Published on June 26, 2007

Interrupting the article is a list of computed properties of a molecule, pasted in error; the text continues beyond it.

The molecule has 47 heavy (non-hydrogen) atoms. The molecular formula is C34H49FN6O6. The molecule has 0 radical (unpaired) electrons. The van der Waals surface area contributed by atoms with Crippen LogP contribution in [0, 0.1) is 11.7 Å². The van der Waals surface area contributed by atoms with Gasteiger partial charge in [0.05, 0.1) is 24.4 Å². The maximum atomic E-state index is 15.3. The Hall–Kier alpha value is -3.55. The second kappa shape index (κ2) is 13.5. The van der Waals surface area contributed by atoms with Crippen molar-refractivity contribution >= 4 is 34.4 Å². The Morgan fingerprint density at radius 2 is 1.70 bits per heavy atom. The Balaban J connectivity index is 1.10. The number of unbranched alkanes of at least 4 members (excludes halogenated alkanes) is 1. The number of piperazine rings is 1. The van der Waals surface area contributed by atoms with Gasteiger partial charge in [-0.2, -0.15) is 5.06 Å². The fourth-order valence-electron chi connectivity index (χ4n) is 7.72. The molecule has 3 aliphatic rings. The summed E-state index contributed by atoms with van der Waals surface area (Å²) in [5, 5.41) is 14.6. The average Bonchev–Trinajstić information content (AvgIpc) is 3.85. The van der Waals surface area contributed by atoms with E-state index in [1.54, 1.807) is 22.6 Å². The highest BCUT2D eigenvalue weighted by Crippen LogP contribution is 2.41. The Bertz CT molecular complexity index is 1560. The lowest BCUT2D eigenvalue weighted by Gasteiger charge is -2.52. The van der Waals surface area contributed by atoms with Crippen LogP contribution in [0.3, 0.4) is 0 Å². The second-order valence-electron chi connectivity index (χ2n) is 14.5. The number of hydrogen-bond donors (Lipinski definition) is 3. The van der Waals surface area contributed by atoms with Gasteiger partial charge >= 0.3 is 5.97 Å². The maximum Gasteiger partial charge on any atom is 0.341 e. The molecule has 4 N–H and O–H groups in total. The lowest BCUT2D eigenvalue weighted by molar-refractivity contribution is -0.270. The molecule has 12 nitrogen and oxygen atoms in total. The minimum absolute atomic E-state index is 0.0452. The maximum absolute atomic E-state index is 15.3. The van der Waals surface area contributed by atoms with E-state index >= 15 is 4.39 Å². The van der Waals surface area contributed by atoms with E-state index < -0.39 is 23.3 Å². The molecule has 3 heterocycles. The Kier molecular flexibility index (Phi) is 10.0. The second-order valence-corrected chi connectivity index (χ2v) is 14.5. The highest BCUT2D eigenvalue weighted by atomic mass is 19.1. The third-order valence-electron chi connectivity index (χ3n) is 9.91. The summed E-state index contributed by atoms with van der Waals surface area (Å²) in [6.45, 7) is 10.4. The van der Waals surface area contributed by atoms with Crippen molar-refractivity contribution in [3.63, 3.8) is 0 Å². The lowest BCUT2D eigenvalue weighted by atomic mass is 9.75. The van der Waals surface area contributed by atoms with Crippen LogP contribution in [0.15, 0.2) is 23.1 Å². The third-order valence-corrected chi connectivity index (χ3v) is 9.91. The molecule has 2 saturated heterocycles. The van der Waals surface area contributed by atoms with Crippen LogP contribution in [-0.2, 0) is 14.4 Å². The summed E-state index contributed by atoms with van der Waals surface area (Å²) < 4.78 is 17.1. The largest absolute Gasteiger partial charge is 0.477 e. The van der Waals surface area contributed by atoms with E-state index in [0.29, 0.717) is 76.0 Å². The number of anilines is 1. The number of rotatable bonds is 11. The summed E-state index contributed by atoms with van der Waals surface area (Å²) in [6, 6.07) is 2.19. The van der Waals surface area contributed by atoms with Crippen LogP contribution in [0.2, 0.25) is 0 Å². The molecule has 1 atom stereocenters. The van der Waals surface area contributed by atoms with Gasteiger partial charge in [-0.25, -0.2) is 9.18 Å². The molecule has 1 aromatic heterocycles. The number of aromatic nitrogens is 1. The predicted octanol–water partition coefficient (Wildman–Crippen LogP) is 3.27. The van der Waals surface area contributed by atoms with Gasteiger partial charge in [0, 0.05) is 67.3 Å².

Video: Video What is video How would you define it? Three Worlds of Video: Three Worlds of Video Computer Video Very unconstrained Broadcast Video Advanced Television (ATV/HDTV) Broadcast Video StandardsStandard Definition Television (SDTV): Broadcast Video Standards Standard Definition Television (SDTV) National Television Standards Committee NTSC 1952 US, Central America, Japan Phase Alternating Lines (PAL) Europe, Africa, Australia, and South America SECAM France (its inventor), eastern Europe, and Russia High Definition Television (HDTV): High Definition Television (HDTV) Varying resolutions 1920 x 1024: 1024i/p 1280 x 720: 720i/p Designed as a digital standard up front. Computer Video Standards: Computer Video Standards AVI Audio/Video Interleaved Fixed frame rates, simple format QuickTime (MOV) Highly flexible file format Almost anything can be put in Windows Media Format (ASF) Container format Digital Rights Management (DRM) Video Basics: Video Basics Mapping of images to time I(t) Fixed sample rates: 1 image every 0.066 seconds for example Variable sample rates: QuickTime allows arbitrary mappings Why? Video Sample Rates: Video Sample Rates fs=60 Conventional television (well, kinda…) Low quality computer monitors Progressive HDTV fs=15 or less Video phones, video conferencing, low bandwidth fs=75 to 90 or more Computer monitors What does Sample Rate determine: What does Sample Rate determine Motion continuity Do we see smooth motion or jerks Flicker Do we see the image flashing quickly Motion Continuity: Motion Continuity We are sampling underlying motion Motion continuity requirements: Motion continuity requirements We are less sensitive to continuity than to flicker Movies use 24fps We can detect less than 60fps easily 80+ fps is typically more than enough For humans, of course Flicker: Flicker Perceptible variations in brightness We can easily detect lower frequency flicker andlt;40Hz Flicker is NOT motion continuity Flicker in Motion Pictures: Flicker in Motion Pictures Motion pictures are filmed at 24fps Why do they not flicker? Raster Scanning: Raster Scanning Progressive vs. Interlaced Scan: Progressive vs. Interlaced Scan Progressive scan grabs entire frame as single image Computers use progressive scan Higher sample rate required to reduce flicker and motion Interlaced scan Grab even lines as a field Grab odd lines as a field Progressive scan: Progressive scan Interlaced Scan: Interlaced Scan Some numbers: Some numbers Commercial Television 29.97 frames per second 2 fields per frame Apparent 60 Hz scan rate Scanning complicates things: Scanning complicates things Film captures the entire frame at once Video presents the top half before the bottom half Webcams may do either… Take care when dealing with interlaced video: Take care when dealing with interlaced video Gulf War Video Analysis Mistakes: Gulf War Video Analysis Mistakes 41/44 or 4/44 or 0/44? Inter-line Flicker: Inter-line Flicker A common problem with Interlace What if we have a minimum width horizontal line? The line is refreshed 30 times per second, not 60! What can we do about it? Interlace complicates EVERYTHING!!: Interlace complicates EVERYTHING!! What does it take to Freeze frame? Fast motion? Slow motion? Reverse play? Motion pictures at 24fps? 3:2 pulldown: 3:2 pulldown 24fps Movie Frames 30fps Video Frames/Fields 30/24=1.25=5/4 60/24 = 2.5 Sometimes called 5:4 pulldown (why?) Advanced Television: Advanced Television Aspect Ratio: Aspect Ratio Aspect Ratio Width/Height 4:3 is conventional television 16:9 for high definition television (HDTV) 16:9 = 1.78:1 Motion pictures 1.85:1 is most common 2.35:1 in some cases Terminator 2, Stargate, Lawrence of Arabia Problems with Aspect Ratio: Problems with Aspect Ratio What if the display AR is less than the production AR? Letterboxing: Letterboxing Simply shrinking vertically to fit I miss the old Letterschlocking FAQ… Cropping: Cropping Just cutting to fit… Pan and Scan: Pan and Scan We can move the window Examples: Examples Yokelvision Widescreen DVD and Letterboxing: DVD and Letterboxing DVD allows for both conventional and letterboxed versions on a disk How do they do this? Why do this do this? Why don’t they do this? DVD Allows… : DVD Allows… Stored wide-screen version (16:9) Wide-screen television support Automatic letterboxing Automatic pan and scan Most disks still: Two copies of the movie Color: Color Broadcast television: YIQ and YUV YIQ – US Television Y = 0.30R + 0.59G + 0.11B (Luminance) I = 0.60R – 0.28G – 0.32B Q = 0.21R – 0.52G + 0.31B YUV – CD’s, compression, European TV Y = 0.30R + 0.59G + 0.11B (Luminance) U = 0.493(B-Y) V = 0.877(R-Y) Why not HLS or something like that?